Published November 27, 2023 | Version v1
Poster Open

A nucleic acid-based lateral flow device for rapid diagnosis of West Nile Virus infection


When epidemic outbreaks occur, fast screening of humans and/or animals as well as environmental monitoring of pathogens in the respective region is essential to locally contain the spread of the disease and prevent pandemics. Rapid diagnostic tests are a valuable tool in this context. Within our project MOBILISE, which is dedicated to establishing a mobile laboratory facility responding to disease outbreaks in remote areas, we are developing nucleic acid-based lateral flow devices (LFDs) as rapid tests for West Nile Virus (WNV). WNV has become more common in Europe in recent years due to increasing temperatures caused by climate change [1]. Nucleic acid-based LFDs directly target viral nucleic acids using DNA probes suitable for hybridization to the target sequence. Our approach involves immobilization of oligonucleotides complementary to a segment of the target WNV sequence on the test line as a capture probe. A gold nanoparticle-DNA-horseradish peroxidase conjugate containing oligonucleotides that bind a different section of the WNV target nucleic acid serves as detection probe to visualize the signal, with Au nanoparticles accumulating on the test line. The oligonucleotides immobilized on the gold nanoparticle and test line are derived from the forward primer and the reverse complement of the reverse primer of a published WNV PCR assay. In the rapid test developed herein, the optical signal is further enhanced by applying 3,3′,5,5′-tetramethylbenzidin, which is converted to a blue product by the horseradish peroxidase immobilized on the Au-nanoparticle-DNA-HRP conjugate. We varied the ratio of DNA loaded onto the Au nanoparticles to optimize sensitivity of our lateral flow device, which was lowest (1 nM WNV ssDNA) at a ratio of 63:1 of DNA:AuNP and 0.25 mg/ml HRP during conjugate synthesis. In conclusion, we have developed a nucleic-acid-based lateral flow device for WNV detection which directly detects viral nucleic acid without using antibodies. Targeting viral nucleic acids is beneficial for identifying pre-symptomatic and acute cases, where antibody titres are zero or low [2]. Furthermore, a nucleic-acid-based approach avoids frequently encountered problems of antibody-based rapid tests such as batch-to batch variations in antibody quality and enables rapid adaptation to new virus variants by simply changing the sequences of capture, detection and control probes. Future work will focus on improving sensitivity by optimizing the composition of the running buffer and implementing pre-amplification of the target into the LFD.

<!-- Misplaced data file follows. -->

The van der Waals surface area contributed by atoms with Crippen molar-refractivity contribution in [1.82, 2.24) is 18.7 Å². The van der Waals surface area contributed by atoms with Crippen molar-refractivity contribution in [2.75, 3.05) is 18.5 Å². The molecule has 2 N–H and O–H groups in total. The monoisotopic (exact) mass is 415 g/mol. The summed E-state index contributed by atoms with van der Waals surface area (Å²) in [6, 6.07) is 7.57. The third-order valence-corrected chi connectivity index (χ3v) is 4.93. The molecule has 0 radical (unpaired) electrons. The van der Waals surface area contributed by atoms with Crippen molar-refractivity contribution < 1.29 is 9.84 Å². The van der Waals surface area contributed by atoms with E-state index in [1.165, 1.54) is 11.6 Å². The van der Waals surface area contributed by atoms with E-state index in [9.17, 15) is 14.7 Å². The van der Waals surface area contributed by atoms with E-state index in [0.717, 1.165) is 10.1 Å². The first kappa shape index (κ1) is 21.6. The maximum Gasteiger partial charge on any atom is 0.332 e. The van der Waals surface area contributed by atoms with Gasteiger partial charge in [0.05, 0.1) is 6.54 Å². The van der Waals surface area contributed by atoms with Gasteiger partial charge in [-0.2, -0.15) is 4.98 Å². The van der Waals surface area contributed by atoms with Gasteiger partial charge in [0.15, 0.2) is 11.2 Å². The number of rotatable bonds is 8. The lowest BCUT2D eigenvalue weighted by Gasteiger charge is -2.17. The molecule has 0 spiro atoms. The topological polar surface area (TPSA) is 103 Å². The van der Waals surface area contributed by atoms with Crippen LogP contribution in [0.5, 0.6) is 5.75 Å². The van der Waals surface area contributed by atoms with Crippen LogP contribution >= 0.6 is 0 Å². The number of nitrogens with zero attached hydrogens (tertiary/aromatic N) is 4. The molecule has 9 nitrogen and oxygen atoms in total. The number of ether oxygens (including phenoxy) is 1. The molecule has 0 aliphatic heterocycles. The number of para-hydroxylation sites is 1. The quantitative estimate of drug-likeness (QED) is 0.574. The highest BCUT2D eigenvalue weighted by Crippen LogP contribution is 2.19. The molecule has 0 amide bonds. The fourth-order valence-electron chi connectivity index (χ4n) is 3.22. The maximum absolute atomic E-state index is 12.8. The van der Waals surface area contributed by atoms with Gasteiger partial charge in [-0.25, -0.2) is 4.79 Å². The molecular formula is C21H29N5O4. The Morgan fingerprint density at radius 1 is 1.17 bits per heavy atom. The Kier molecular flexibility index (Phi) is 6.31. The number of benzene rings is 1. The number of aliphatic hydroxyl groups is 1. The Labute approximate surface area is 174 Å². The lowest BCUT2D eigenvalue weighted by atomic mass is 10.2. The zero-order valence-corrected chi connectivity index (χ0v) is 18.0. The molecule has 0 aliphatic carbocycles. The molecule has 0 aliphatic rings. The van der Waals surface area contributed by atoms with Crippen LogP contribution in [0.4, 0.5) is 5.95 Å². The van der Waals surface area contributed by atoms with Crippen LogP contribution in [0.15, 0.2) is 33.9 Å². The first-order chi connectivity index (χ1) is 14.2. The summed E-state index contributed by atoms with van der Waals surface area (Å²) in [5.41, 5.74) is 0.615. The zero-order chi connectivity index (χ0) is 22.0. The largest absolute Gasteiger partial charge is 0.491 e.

1. Farooq, Z. et al., 2023. One Health 16: 100509. 

2. Lustig, Y. et al., 2018. Frontiers in Microbiology 9: 2421.


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MOBILISE – MOBILISE: A novel and green mobile One Health laboratory for (re-)emerging infectious disease outbreaks 101073982
European Commission